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Les Leyne: Climate change brings water worries

The award for long-range thinking at this year’s Union of B.C. Municipalities convention goes to those involved in the seminar devoted to adapting to climate change.

Les Leyne mugshot genericThe award for long-range thinking at this year’s Union of B.C. Municipalities convention goes to those involved in the seminar devoted to adapting to climate change.

They should wait a hundred years for the trophy presentation, because it’s subject to actually executing some of the ideas that were discussed by a panel.

The headlines for years have been about the “fight” against climate change and all the decisions around mitigating it. But the story behind that story doesn’t get the same amount of attention.

It’s about adapting to climate change. It looks to be happening regardless of how the fight goes. The projections of temperature increases usually include three guesses — an apocalyptic rise if nothing is done, a moderated increase if mitigation targets are met and a smaller rise if more aggressive targets are set.

But all three projections have average temperatures going up. There’s a lot of work going on behind the scenes on how to brace for the impacts.

The expectation is that, whatever the international accords accomplish, it’s going to keep getting warmer. The UBCM panel concentrated on what that means for the most crucial aspect of life — water.

“Straight Talk on Weird Weather” was the title. The weirdness factor boils down to evidence — based on rainfall, snowpack, river flow, evaporation and soil-moisture rates — that the seasonal ups and downs are getting more extreme. The snowpack over much of B.C. is consistently less than normal. B.C. rivers are running much higher than normal in the spring and much lower than usual in the summer.

The climate has changed over the past several decades, and the most noticeable effect is in the extremes. Generally, it’s getting hotter and drier in some seasons and wetter in others. The south coast is getting wetter autumns, warmer springs and warmer winters. Locally, the projection is for 20 per cent less precipitation on the south Island by 2050.

Trevor Murdock of the Pacific Climate Impacts Consortium said the extreme coldest years by the end of the century would actually be warmer than the temperatures being recorded today and in the past 15 years.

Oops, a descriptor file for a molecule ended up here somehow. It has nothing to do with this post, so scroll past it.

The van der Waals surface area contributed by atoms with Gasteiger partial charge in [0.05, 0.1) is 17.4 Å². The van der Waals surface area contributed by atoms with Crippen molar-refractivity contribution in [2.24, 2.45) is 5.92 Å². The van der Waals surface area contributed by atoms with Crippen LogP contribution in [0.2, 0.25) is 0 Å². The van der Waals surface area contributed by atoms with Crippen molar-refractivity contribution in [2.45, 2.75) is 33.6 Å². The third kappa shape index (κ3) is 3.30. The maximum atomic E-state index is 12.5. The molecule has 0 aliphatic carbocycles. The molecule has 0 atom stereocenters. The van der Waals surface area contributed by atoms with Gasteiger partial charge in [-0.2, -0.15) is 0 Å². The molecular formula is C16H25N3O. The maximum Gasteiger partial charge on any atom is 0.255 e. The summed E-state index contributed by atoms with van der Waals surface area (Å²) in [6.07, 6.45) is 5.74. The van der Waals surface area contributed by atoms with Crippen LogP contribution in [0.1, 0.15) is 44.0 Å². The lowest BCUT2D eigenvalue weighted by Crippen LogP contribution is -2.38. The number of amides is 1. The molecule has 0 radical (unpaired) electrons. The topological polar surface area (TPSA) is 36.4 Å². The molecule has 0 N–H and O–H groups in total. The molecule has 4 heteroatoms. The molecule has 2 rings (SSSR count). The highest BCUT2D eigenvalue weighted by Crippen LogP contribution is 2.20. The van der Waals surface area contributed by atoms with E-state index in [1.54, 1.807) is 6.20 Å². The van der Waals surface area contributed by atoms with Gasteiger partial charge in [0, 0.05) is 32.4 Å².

What it means to a lot of towns and cities is an increased chance of flooding, which the city of Vancouver is starting to get its civic mind around. It raised its minimum construction elevation in exposed areas by a metre two years ago. But the prospect of a one-metre rise in sea level by 2100 entails a lot more than that.

The principles involved in coping with that centre on three options: adapt to it, protect assets from it or retreat from it.

The last one is the most extreme, since it would involve abandonment of the highest-value assets on what is usually the most expensive real estate. So adaptation and protecting are likelier outcomes. We don’t hear much now about “sacrificial first floors,” designed to fill up with water with minimal loss of value, but the phrase could become a lot better known in a few decades.

On the flip side, drought might also be in the cards. Anna Warwick Sears of the Okanagan Basin Water Board said B.C. is entering a period of greater risk of dry weather, while economic and population growth is steadily increasing demand for water. Generally, whenever water supply is increased without managing use, demand just rises to meet supply.

Sears’ long-range outlook sees the need for a big increase in irrigated agriculture to maintain food security and steady increases in demand due to population and industrial growth.

“The absolute cheapest, safest, fastest way to expand supply is to stop wasting water,” she said.

There are water-distribution systems in B.C. where 60 to 70 per cent is wasted through leakage. Comprehensive metering helps deal with that, but is a controversial topic in many communities.

It’s a future of steadily more unpredictable precipitation, likely much more expensive metered water and routine mandatory curtailments in frivolous usage, such as lawns.

Water supply depends a lot on weather predictions. Said Sears: “We used to plan based on what happened in the past. We can’t do that anymore.”

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